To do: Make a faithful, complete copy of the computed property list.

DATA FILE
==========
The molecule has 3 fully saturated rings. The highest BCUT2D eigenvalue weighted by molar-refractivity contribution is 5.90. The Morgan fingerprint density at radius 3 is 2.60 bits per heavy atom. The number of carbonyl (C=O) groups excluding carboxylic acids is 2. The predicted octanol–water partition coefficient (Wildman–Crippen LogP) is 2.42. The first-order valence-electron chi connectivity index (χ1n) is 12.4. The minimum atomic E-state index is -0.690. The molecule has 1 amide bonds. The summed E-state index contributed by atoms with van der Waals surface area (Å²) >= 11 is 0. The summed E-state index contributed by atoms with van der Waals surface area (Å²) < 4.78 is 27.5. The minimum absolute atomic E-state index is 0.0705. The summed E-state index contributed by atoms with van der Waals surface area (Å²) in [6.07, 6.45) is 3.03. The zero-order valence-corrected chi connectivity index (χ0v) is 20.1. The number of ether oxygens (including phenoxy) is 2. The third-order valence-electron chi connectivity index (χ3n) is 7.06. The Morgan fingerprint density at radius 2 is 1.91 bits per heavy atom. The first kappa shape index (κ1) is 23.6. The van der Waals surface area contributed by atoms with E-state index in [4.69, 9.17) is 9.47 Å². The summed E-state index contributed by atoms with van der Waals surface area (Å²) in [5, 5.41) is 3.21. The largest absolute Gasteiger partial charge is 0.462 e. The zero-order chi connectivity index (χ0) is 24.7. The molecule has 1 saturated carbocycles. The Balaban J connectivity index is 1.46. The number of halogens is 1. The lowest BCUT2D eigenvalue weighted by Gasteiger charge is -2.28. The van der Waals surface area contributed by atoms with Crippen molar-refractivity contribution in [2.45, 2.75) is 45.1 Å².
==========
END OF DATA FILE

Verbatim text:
The molecule has 3 fully saturated rings. The highest BCUT2D eigenvalue weighted by molar-refractivity contribution is 5.90. The Morgan fingerprint density at radius 3 is 2.60 bits per heavy atom. The number of carbonyl (C=O) groups excluding carboxylic acids is 2. The predicted octanol–water partition coefficient (Wildman–Crippen LogP) is 2.42. The first-order valence-electron chi connectivity index (χ1n) is 12.4. The minimum atomic E-state index is -0.690. The molecule has 1 amide bonds. The summed E-state index contributed by atoms with van der Waals surface area (Å²) >= 11 is 0. The summed E-state index contributed by atoms with van der Waals surface area (Å²) < 4.78 is 27.5. The minimum absolute atomic E-state index is 0.0705. The summed E-state index contributed by atoms with van der Waals surface area (Å²) in [6.07, 6.45) is 3.03. The zero-order valence-corrected chi connectivity index (χ0v) is 20.1. The number of ether oxygens (including phenoxy) is 2. The third-order valence-electron chi connectivity index (χ3n) is 7.06. The Morgan fingerprint density at radius 2 is 1.91 bits per heavy atom. The first kappa shape index (κ1) is 23.6. The van der Waals surface area contributed by atoms with E-state index in [4.69, 9.17) is 9.47 Å². The summed E-state index contributed by atoms with van der Waals surface area (Å²) in [5, 5.41) is 3.21. The largest absolute Gasteiger partial charge is 0.462 e. The zero-order chi connectivity index (χ0) is 24.7. The molecule has 1 saturated carbocycles. The Balaban J connectivity index is 1.46. The number of halogens is 1. The lowest BCUT2D eigenvalue weighted by Gasteiger charge is -2.28. The van der Waals surface area contributed by atoms with Crippen molar-refractivity contribution in [2.45, 2.75) is 45.1 Å².